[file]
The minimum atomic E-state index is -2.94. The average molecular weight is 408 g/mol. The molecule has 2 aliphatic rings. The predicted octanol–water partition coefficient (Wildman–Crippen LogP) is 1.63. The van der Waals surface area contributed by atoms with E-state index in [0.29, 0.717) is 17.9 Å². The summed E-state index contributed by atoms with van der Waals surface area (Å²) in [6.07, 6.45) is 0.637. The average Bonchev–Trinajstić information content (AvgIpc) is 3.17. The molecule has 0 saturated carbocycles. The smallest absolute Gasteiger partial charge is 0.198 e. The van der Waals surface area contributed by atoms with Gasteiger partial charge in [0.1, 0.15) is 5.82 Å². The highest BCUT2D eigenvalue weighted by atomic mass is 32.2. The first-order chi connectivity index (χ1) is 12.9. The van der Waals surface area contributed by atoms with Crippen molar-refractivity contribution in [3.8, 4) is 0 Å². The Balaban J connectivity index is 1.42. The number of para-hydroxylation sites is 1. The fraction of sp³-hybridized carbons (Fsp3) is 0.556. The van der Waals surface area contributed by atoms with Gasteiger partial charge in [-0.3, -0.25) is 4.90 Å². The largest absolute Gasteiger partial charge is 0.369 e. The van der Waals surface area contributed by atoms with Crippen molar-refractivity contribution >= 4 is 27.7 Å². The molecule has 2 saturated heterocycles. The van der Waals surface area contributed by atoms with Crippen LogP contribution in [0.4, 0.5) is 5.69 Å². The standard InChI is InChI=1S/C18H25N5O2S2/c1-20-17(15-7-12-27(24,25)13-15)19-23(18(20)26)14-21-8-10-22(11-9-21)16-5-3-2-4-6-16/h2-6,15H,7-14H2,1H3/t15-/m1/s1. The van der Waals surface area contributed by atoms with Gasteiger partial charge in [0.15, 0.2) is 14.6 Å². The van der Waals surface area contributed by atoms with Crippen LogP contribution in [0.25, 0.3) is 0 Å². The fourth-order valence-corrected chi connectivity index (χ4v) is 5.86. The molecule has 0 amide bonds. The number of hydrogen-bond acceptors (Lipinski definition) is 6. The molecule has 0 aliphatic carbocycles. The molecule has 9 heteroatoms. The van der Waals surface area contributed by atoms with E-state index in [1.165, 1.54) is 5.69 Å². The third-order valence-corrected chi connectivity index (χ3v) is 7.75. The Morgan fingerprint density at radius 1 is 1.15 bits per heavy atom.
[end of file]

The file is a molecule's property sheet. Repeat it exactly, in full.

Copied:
The minimum atomic E-state index is -2.94. The average molecular weight is 408 g/mol. The molecule has 2 aliphatic rings. The predicted octanol–water partition coefficient (Wildman–Crippen LogP) is 1.63. The van der Waals surface area contributed by atoms with E-state index in [0.29, 0.717) is 17.9 Å². The summed E-state index contributed by atoms with van der Waals surface area (Å²) in [6.07, 6.45) is 0.637. The average Bonchev–Trinajstić information content (AvgIpc) is 3.17. The molecule has 0 saturated carbocycles. The smallest absolute Gasteiger partial charge is 0.198 e. The van der Waals surface area contributed by atoms with Gasteiger partial charge in [0.1, 0.15) is 5.82 Å². The highest BCUT2D eigenvalue weighted by atomic mass is 32.2. The first-order chi connectivity index (χ1) is 12.9. The van der Waals surface area contributed by atoms with Crippen molar-refractivity contribution in [3.8, 4) is 0 Å². The Balaban J connectivity index is 1.42. The number of para-hydroxylation sites is 1. The fraction of sp³-hybridized carbons (Fsp3) is 0.556. The van der Waals surface area contributed by atoms with Gasteiger partial charge in [-0.3, -0.25) is 4.90 Å². The largest absolute Gasteiger partial charge is 0.369 e. The van der Waals surface area contributed by atoms with Crippen molar-refractivity contribution >= 4 is 27.7 Å². The molecule has 2 saturated heterocycles. The van der Waals surface area contributed by atoms with Crippen LogP contribution in [0.4, 0.5) is 5.69 Å². The standard InChI is InChI=1S/C18H25N5O2S2/c1-20-17(15-7-12-27(24,25)13-15)19-23(18(20)26)14-21-8-10-22(11-9-21)16-5-3-2-4-6-16/h2-6,15H,7-14H2,1H3/t15-/m1/s1. The van der Waals surface area contributed by atoms with Gasteiger partial charge in [0.15, 0.2) is 14.6 Å². The van der Waals surface area contributed by atoms with Crippen LogP contribution in [0.25, 0.3) is 0 Å². The fourth-order valence-corrected chi connectivity index (χ4v) is 5.86. The molecule has 0 amide bonds. The number of hydrogen-bond acceptors (Lipinski definition) is 6. The molecule has 0 aliphatic carbocycles. The molecule has 9 heteroatoms. The van der Waals surface area contributed by atoms with E-state index in [1.165, 1.54) is 5.69 Å². The third-order valence-corrected chi connectivity index (χ3v) is 7.75. The Morgan fingerprint density at radius 1 is 1.15 bits per heavy atom.